85 Dometic Fridge not constant


I am just starting out with my first RV. An 85 fifth wheel. I seem to have a refrigerator problem and I would like to exlore any cheap tips and ideas since I cannot afford to replace the unit. The friend we bought it from swears that the fridge worked fine. We tried it several times and it would get cool and a bit of frost in the freezer, but not near cold enough to store food. Then one day right before a trip, I turned it on and freezer was -3 and Fridge was 29. I was so excited, then during out outing we could never get it very cold again. It seemed to get cooler with gas then electric. I do not hear any Loud gurgling, see or smell any leaks and the fact that it got cold enough once means that it is not crystalized, right? Is there anything inexpensive that I can try? Is there any truth to the idea of removing the unit and turning it upside down overnight? I would appreciate any helpful ideas you all might have. My aching back is tired of ice chests! ;-)
Re: 85 Dometic Fridge not constant

Are you running it on gas or electric? If gas, you might have to clean the burner tube. It is located, from the outside vent, on the lower right under the chimney. You will have to remove just a couple of sheet metal screws to access it. Make sure you don't see a dirt dobber nest also.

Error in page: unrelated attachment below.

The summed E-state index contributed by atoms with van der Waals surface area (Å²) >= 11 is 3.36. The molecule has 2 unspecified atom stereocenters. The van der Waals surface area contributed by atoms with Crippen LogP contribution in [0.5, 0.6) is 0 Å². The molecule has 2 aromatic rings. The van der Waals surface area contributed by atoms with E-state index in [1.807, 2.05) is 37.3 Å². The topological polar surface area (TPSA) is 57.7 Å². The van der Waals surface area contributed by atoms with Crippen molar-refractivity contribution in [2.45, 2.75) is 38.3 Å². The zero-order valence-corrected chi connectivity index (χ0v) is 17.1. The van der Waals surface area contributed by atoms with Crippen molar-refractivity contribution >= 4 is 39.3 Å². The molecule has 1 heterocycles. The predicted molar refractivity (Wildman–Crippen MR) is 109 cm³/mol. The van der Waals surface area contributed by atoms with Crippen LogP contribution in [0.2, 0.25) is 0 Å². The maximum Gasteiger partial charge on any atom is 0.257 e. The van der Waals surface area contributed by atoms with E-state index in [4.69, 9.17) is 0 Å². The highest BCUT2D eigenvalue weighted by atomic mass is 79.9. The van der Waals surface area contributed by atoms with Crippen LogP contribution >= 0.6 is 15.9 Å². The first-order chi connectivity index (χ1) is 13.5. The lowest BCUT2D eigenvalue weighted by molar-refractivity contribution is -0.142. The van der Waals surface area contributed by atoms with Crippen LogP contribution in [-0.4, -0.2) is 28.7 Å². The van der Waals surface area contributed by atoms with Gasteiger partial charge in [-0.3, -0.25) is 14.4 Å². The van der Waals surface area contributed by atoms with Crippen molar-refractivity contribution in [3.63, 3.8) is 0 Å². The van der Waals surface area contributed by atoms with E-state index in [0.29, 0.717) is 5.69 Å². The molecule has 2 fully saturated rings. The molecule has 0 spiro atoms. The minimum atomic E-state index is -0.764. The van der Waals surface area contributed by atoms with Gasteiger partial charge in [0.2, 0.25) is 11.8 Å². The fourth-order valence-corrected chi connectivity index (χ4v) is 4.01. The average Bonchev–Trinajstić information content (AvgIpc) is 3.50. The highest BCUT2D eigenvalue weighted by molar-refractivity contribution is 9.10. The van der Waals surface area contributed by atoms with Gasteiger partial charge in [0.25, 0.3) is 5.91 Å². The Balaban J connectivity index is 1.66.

RE: 85 Dometic Fridge not constant

I would be so very pleased it worked on either gas or electric. I have tried both with same result. Seems to get just a bit cooler with the gas, but not cool enough.


Senior Member
Re: 85 Dometic Fridge not constant

First of all, it is quite normal for an absorption refrigerator to work best on propane because the electric heater is only about 60% as much heat as is the propane flame.

The most common indications that your cooling unit is failing is to either smell an odor of ammonia in the box or the rear access panel or to see a yellow powder in the rear. Either is an indication that the cooling unit is leaking and will need replaced. Since it seems to cool fairly well, but very slowly, it is quite possible that the problem is not lost coolant. The first thing that I would do is to make sure that you have good air flow through the unit. A quick way to test to see if this may be the problem would be to set a fair size fan in the open rear access area with it blowing up into the flue area and moving a good volume of air. Once you do that, go to the roof and see if there is a nice breeze of air coming from the roof vent. If there is, that is a good sign, but if not cleaning may help and that is what I would do first. If you do have a good air flow, let it sit over night and see if the cooling rate improves. If it does, then start by cleaning the entire flue area thoroughly. I would remove the top vent, and use a good shop vacuum to remove all of the dirt, dust and rust that you can from the top. The same should be done from the bottom as well and once that is done it would be good to use compressed air to blow things and vacuum again. I suggest that you use air pressure of 50# or less to blow things out. Once that is done, look for the flue which will be a chimney type tube that comes up from the burner area and get all dirt, rust and foreign material out of the air path there as well. Do not remove the baffle from the flue, or use care to put it back into the original location if you do. Good air flow if vital to proper operation.